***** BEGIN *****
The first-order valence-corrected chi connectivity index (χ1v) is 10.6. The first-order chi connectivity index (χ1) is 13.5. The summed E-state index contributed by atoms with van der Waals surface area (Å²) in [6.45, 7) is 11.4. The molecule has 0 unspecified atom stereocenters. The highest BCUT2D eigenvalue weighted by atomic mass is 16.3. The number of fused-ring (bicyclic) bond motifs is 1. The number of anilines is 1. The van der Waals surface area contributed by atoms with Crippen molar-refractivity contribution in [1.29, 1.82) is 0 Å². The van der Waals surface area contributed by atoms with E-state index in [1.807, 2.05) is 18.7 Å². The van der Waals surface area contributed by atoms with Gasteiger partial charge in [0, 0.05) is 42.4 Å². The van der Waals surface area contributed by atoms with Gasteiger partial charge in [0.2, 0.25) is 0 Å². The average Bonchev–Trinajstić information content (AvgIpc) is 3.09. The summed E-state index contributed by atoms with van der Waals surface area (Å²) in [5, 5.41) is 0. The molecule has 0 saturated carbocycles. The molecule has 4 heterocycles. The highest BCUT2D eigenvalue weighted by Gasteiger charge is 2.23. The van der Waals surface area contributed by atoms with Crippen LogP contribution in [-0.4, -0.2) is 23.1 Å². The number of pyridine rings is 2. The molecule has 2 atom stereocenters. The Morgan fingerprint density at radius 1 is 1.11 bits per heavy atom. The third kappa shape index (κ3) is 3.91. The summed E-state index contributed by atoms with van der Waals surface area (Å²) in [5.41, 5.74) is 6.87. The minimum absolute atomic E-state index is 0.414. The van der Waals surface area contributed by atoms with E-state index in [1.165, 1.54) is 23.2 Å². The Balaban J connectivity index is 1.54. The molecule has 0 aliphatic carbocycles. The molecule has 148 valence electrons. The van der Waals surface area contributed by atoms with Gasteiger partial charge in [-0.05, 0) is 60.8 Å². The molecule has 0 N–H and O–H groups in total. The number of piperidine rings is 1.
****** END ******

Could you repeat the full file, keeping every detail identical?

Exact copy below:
The first-order valence-corrected chi connectivity index (χ1v) is 10.6. The first-order chi connectivity index (χ1) is 13.5. The summed E-state index contributed by atoms with van der Waals surface area (Å²) in [6.45, 7) is 11.4. The molecule has 0 unspecified atom stereocenters. The highest BCUT2D eigenvalue weighted by atomic mass is 16.3. The number of fused-ring (bicyclic) bond motifs is 1. The number of anilines is 1. The van der Waals surface area contributed by atoms with Crippen molar-refractivity contribution in [1.29, 1.82) is 0 Å². The van der Waals surface area contributed by atoms with E-state index in [1.807, 2.05) is 18.7 Å². The van der Waals surface area contributed by atoms with Gasteiger partial charge in [0, 0.05) is 42.4 Å². The van der Waals surface area contributed by atoms with Gasteiger partial charge in [0.2, 0.25) is 0 Å². The average Bonchev–Trinajstić information content (AvgIpc) is 3.09. The summed E-state index contributed by atoms with van der Waals surface area (Å²) in [5, 5.41) is 0. The molecule has 0 saturated carbocycles. The molecule has 4 heterocycles. The highest BCUT2D eigenvalue weighted by Gasteiger charge is 2.23. The van der Waals surface area contributed by atoms with Crippen LogP contribution in [-0.4, -0.2) is 23.1 Å². The number of pyridine rings is 2. The molecule has 2 atom stereocenters. The Morgan fingerprint density at radius 1 is 1.11 bits per heavy atom. The third kappa shape index (κ3) is 3.91. The summed E-state index contributed by atoms with van der Waals surface area (Å²) in [5.41, 5.74) is 6.87. The minimum absolute atomic E-state index is 0.414. The van der Waals surface area contributed by atoms with E-state index in [1.165, 1.54) is 23.2 Å². The Balaban J connectivity index is 1.54. The molecule has 0 aliphatic carbocycles. The molecule has 148 valence electrons. The van der Waals surface area contributed by atoms with Gasteiger partial charge in [-0.05, 0) is 60.8 Å². The molecule has 0 N–H and O–H groups in total. The number of piperidine rings is 1.